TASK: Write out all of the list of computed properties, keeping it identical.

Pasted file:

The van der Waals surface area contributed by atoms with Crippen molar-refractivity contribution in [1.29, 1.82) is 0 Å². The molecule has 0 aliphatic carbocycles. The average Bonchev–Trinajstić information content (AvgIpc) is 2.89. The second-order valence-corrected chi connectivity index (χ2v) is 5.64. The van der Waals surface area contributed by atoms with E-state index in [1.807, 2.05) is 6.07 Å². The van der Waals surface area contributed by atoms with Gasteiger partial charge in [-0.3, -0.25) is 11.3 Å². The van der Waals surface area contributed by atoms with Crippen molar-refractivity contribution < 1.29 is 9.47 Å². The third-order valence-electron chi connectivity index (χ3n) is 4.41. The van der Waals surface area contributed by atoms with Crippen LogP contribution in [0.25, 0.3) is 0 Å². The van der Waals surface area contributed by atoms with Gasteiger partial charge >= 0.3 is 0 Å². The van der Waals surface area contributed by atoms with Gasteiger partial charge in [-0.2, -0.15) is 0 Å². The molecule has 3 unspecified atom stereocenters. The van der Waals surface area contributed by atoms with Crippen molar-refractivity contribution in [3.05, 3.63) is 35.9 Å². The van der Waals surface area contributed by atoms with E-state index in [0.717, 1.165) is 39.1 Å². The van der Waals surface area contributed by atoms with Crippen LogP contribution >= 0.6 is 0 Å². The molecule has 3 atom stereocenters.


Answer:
The van der Waals surface area contributed by atoms with Crippen molar-refractivity contribution in [1.29, 1.82) is 0 Å². The molecule has 0 aliphatic carbocycles. The average Bonchev–Trinajstić information content (AvgIpc) is 2.89. The second-order valence-corrected chi connectivity index (χ2v) is 5.64. The van der Waals surface area contributed by atoms with E-state index in [1.807, 2.05) is 6.07 Å². The van der Waals surface area contributed by atoms with Gasteiger partial charge in [-0.3, -0.25) is 11.3 Å². The van der Waals surface area contributed by atoms with Crippen molar-refractivity contribution < 1.29 is 9.47 Å². The third-order valence-electron chi connectivity index (χ3n) is 4.41. The van der Waals surface area contributed by atoms with Crippen LogP contribution in [0.25, 0.3) is 0 Å². The van der Waals surface area contributed by atoms with Gasteiger partial charge >= 0.3 is 0 Å². The van der Waals surface area contributed by atoms with Gasteiger partial charge in [-0.2, -0.15) is 0 Å². The molecule has 3 unspecified atom stereocenters. The van der Waals surface area contributed by atoms with Crippen molar-refractivity contribution in [3.05, 3.63) is 35.9 Å². The van der Waals surface area contributed by atoms with E-state index in [0.717, 1.165) is 39.1 Å². The van der Waals surface area contributed by atoms with Crippen LogP contribution >= 0.6 is 0 Å². The molecule has 3 atom stereocenters.